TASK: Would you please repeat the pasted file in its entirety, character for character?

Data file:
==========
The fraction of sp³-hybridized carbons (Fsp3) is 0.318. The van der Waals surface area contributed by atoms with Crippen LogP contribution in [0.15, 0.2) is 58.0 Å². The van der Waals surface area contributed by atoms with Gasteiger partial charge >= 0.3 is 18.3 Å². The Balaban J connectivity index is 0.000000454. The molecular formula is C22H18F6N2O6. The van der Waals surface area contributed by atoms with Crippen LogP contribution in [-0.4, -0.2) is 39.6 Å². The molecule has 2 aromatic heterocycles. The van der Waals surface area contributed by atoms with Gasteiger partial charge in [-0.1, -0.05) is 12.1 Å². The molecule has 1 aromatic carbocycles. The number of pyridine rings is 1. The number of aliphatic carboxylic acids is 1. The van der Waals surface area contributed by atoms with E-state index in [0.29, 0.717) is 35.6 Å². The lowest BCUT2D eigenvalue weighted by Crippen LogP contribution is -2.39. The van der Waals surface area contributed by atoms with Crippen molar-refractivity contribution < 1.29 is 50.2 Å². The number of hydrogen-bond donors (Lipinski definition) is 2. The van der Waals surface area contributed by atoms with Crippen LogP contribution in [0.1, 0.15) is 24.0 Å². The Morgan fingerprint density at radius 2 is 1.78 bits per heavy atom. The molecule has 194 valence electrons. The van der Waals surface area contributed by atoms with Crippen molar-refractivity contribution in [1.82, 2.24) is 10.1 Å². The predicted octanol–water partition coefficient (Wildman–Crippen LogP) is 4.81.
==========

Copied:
The fraction of sp³-hybridized carbons (Fsp3) is 0.318. The van der Waals surface area contributed by atoms with Crippen LogP contribution in [0.15, 0.2) is 58.0 Å². The van der Waals surface area contributed by atoms with Gasteiger partial charge >= 0.3 is 18.3 Å². The Balaban J connectivity index is 0.000000454. The molecular formula is C22H18F6N2O6. The van der Waals surface area contributed by atoms with Crippen LogP contribution in [-0.4, -0.2) is 39.6 Å². The molecule has 2 aromatic heterocycles. The van der Waals surface area contributed by atoms with Gasteiger partial charge in [-0.1, -0.05) is 12.1 Å². The molecule has 1 aromatic carbocycles. The number of pyridine rings is 1. The number of aliphatic carboxylic acids is 1. The van der Waals surface area contributed by atoms with E-state index in [0.29, 0.717) is 35.6 Å². The lowest BCUT2D eigenvalue weighted by Crippen LogP contribution is -2.39. The van der Waals surface area contributed by atoms with Crippen molar-refractivity contribution < 1.29 is 50.2 Å². The number of hydrogen-bond donors (Lipinski definition) is 2. The van der Waals surface area contributed by atoms with Crippen LogP contribution in [0.1, 0.15) is 24.0 Å². The Morgan fingerprint density at radius 2 is 1.78 bits per heavy atom. The molecule has 194 valence electrons. The van der Waals surface area contributed by atoms with Crippen molar-refractivity contribution in [1.82, 2.24) is 10.1 Å². The predicted octanol–water partition coefficient (Wildman–Crippen LogP) is 4.81.